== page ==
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Season Preview: Penn seeks 4th title in 5 years
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While many college football teams are already well into their seasons, the Penn Quakers are finally ready to begin theirs.

What can we expect from the reigning Ivy League champions when they open their 2013 campaign with a home game against Lafayette at Franklin Field on Saturday (6 p.m., ESPN3)? Can the Quakers make Ivy League history by bringing home their fourth outright title in the last five years?

To help get you ready for the season, here’s a breakdown of the 2013 Penn football team:

Coaching
Entering his 22nd season at the helm, Al Bagnoli has established himself as one of the premier coaches in the country. Not only is he the winningest coach in the FCS and the winningest coach in Penn’s 136-year football history, he’s also the only coach to capture nine outright Ivy League titles.

And he’s expected to bring home No. 10 this year -- although being picked to win the league is not something he especially likes.

“That’s usually the kiss of death,” Bagnoli said. “I’m not sure we relish that position. But we understand why we’re chosen. We have a lot of experienced kids and traditionally the defending champions are selected No. 1 until someone dethrones them.”

Strengths
Having a fifth-year quarterback is a rare commodity in the Ivy League, where redshirts aren’t granted unless they’re for medical reasons. And yet, the Quakers somehow have a few of them, including one of the most accomplished Penn players ever in Billy Ragone.

Because Ragone is coming off a severe ankle injury, fellow fifth-year QB Ryan Becker is poised to share snaps with him, at least early in the season. But there shouldn’t be much of a dropoff as Becker has a terrific arm and can probably throw the ball downfield better than Ragone.

“It’s going to be a balancing act, but a lot of it is going to be on Billy,” Bagnoli said.

Rounding out the slew of fifth-year offensive standouts is running back Brandon Colavita, who figures to get most of the carries behind an equally experienced offensive line.

Weaknesses
It might not sound like a huge problem, but for a team that relies a lot on winning the field-position battle, losing punter Scott Lopano is a significant blow. A four-year starter, Lopano set most of the program’s punting records and consistently pinned opposing teams deep in their own territory.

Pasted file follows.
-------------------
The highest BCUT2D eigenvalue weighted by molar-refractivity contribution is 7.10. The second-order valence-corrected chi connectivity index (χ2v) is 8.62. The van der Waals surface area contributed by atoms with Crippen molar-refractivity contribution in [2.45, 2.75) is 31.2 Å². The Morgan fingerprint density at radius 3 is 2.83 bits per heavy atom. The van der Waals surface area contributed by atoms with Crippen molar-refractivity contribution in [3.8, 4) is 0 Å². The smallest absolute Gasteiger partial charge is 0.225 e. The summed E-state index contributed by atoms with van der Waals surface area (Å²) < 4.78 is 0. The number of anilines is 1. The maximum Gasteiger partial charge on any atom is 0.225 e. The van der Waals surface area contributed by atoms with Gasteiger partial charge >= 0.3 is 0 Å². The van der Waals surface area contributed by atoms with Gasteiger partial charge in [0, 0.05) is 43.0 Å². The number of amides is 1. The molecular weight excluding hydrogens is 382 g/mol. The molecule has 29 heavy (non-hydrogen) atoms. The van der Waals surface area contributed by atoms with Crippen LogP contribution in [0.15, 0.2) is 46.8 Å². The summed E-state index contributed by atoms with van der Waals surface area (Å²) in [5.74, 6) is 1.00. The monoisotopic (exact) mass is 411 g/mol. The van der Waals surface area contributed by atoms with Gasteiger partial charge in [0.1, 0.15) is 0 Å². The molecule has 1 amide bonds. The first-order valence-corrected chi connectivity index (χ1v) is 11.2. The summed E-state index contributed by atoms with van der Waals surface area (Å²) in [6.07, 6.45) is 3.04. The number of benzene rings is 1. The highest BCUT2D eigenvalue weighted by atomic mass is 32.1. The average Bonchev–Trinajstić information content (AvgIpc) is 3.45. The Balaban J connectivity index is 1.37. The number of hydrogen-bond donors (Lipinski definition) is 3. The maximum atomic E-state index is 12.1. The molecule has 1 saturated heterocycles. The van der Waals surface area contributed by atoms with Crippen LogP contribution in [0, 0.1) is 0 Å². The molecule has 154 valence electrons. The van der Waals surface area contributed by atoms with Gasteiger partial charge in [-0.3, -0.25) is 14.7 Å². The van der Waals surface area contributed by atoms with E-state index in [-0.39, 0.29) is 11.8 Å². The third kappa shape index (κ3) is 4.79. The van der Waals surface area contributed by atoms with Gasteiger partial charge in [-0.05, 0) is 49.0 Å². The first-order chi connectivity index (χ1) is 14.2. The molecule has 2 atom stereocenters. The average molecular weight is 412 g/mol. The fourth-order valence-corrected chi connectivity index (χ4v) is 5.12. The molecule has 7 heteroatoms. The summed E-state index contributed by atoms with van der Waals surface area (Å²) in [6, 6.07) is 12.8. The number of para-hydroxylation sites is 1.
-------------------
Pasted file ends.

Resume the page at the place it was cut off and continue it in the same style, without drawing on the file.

Now, the Quakers could rely on former Penn soccer goalkeeper Max Kurtzman to handle the punts, although it’s been an open competition throughout training camp.

When asked what it means that the team’s biggest question mark comes on special teams, Bagnoli noted that punters are pretty important before acknowledging that he’s fortunate how seasoned his team is in other areas of the field.

“Really on paper, we’re more experienced than we were last year,” the Penn coach said. “That’s a good starting point. The degree to which we handle all the distractions and other stuff that comes with being the defending champion is going to determine our fate.”

Replacing Copeland
Few Penn players have had as much of an impact as Brandon Copeland, who last year anchored the Quakers’ defensive line and was the team’s second sole captain since 1977. Now, the Quakers are planning to replace the three-time All-Ivy selection by committee -- both on defense and in the captaincy role.

Along with Ragone and offensive lineman Chris Bush, defensive back Dan Wilk will captain the 2013 Quakers. And he believes the defense -- led by himself, defensive back Sebastian Jaskowski and linebacker Dan Davis -- is primed for a big year.

“It’s always tough replacing Brandon Copeland,” Wilk said. “He was one of the best leaders I’ve ever played with. He was incredible. So I think myself, Sebastian, Dan Davis and others collectively will make up for it.”

X-Factor
After finishing seventh in the Ivy League with 52 receptions last season, Conner Scott won’t sneak up on anyone this year. But if he can learn how to deal with extra attention from opposing defenses, the talented junior wide receiver has the tools to have an even better season -- and possibly even emerge as one of the best pass-catchers in the FCS.

“I felt good about last year but I know I can improve on some things,” Scott said. “There were some things I got soft or shut out of. I guess the goal is to not let that happen again.”

Games to watch
Bagnoli said that four or five teams have the potential to win the Ivy League, but if recent history is any indication, it will come down to Penn and Harvard. So circle your calendars for Nov. 16 when the Quakers take on the Crimson at historic Harvard Stadium (noon, NBC Sports) in the second-to-last game of the season.

Penn also has a daunting non-conference schedule, highlighted by a game against Villanova at Villanova Stadium on Sept. 28. The Quakers haven’t beaten the Wildcats since 1911.

“It’s not all about the Ivy League schedule,” Scott said. “We want to go undefeated. We want to beat ’Nova.”

Expectations
While the Quakers surprised a lot of people by winning their final four games -- all in dramatic fashion -- to capture the 2012 Ivy title, there will be no surprises this year if they have similar success.

And the fifth-year seniors especially are excited for the unique opportunity to win their fourth league championship.

“I’m excited to get going for my last season,” Ragone said. “Hopefully we do something special.”